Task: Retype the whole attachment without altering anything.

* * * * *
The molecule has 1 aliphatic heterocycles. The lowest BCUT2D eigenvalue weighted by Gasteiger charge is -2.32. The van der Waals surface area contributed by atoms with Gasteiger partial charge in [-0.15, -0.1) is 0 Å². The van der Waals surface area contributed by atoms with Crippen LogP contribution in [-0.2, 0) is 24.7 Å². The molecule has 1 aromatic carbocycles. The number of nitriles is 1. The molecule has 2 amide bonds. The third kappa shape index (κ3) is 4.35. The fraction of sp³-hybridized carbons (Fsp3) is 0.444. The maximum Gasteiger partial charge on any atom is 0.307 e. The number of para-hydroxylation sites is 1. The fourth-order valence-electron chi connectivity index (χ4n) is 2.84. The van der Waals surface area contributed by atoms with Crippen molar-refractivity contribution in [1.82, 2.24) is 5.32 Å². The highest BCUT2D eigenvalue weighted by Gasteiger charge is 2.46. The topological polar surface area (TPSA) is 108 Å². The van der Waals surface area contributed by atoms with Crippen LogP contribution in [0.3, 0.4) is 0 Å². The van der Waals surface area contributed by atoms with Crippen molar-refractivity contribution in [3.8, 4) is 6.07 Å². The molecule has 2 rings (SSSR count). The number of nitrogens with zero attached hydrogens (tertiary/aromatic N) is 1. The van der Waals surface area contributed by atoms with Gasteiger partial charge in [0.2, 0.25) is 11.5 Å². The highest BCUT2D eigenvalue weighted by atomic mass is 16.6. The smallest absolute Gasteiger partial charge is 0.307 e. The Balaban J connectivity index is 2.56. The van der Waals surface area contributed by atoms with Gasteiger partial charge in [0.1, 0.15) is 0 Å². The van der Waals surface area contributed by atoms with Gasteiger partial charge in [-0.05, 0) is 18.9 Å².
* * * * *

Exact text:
The molecule has 1 aliphatic heterocycles. The lowest BCUT2D eigenvalue weighted by Gasteiger charge is -2.32. The van der Waals surface area contributed by atoms with Gasteiger partial charge in [-0.15, -0.1) is 0 Å². The van der Waals surface area contributed by atoms with Crippen LogP contribution in [-0.2, 0) is 24.7 Å². The molecule has 1 aromatic carbocycles. The number of nitriles is 1. The molecule has 2 amide bonds. The third kappa shape index (κ3) is 4.35. The fraction of sp³-hybridized carbons (Fsp3) is 0.444. The maximum Gasteiger partial charge on any atom is 0.307 e. The number of para-hydroxylation sites is 1. The fourth-order valence-electron chi connectivity index (χ4n) is 2.84. The van der Waals surface area contributed by atoms with Crippen molar-refractivity contribution in [1.82, 2.24) is 5.32 Å². The highest BCUT2D eigenvalue weighted by Gasteiger charge is 2.46. The topological polar surface area (TPSA) is 108 Å². The van der Waals surface area contributed by atoms with Crippen LogP contribution in [0.3, 0.4) is 0 Å². The van der Waals surface area contributed by atoms with Crippen molar-refractivity contribution in [3.8, 4) is 6.07 Å². The molecule has 2 rings (SSSR count). The number of nitrogens with zero attached hydrogens (tertiary/aromatic N) is 1. The van der Waals surface area contributed by atoms with Gasteiger partial charge in [0.2, 0.25) is 11.5 Å². The highest BCUT2D eigenvalue weighted by atomic mass is 16.6. The smallest absolute Gasteiger partial charge is 0.307 e. The Balaban J connectivity index is 2.56. The van der Waals surface area contributed by atoms with Gasteiger partial charge in [0.1, 0.15) is 0 Å². The van der Waals surface area contributed by atoms with Gasteiger partial charge in [-0.05, 0) is 18.9 Å².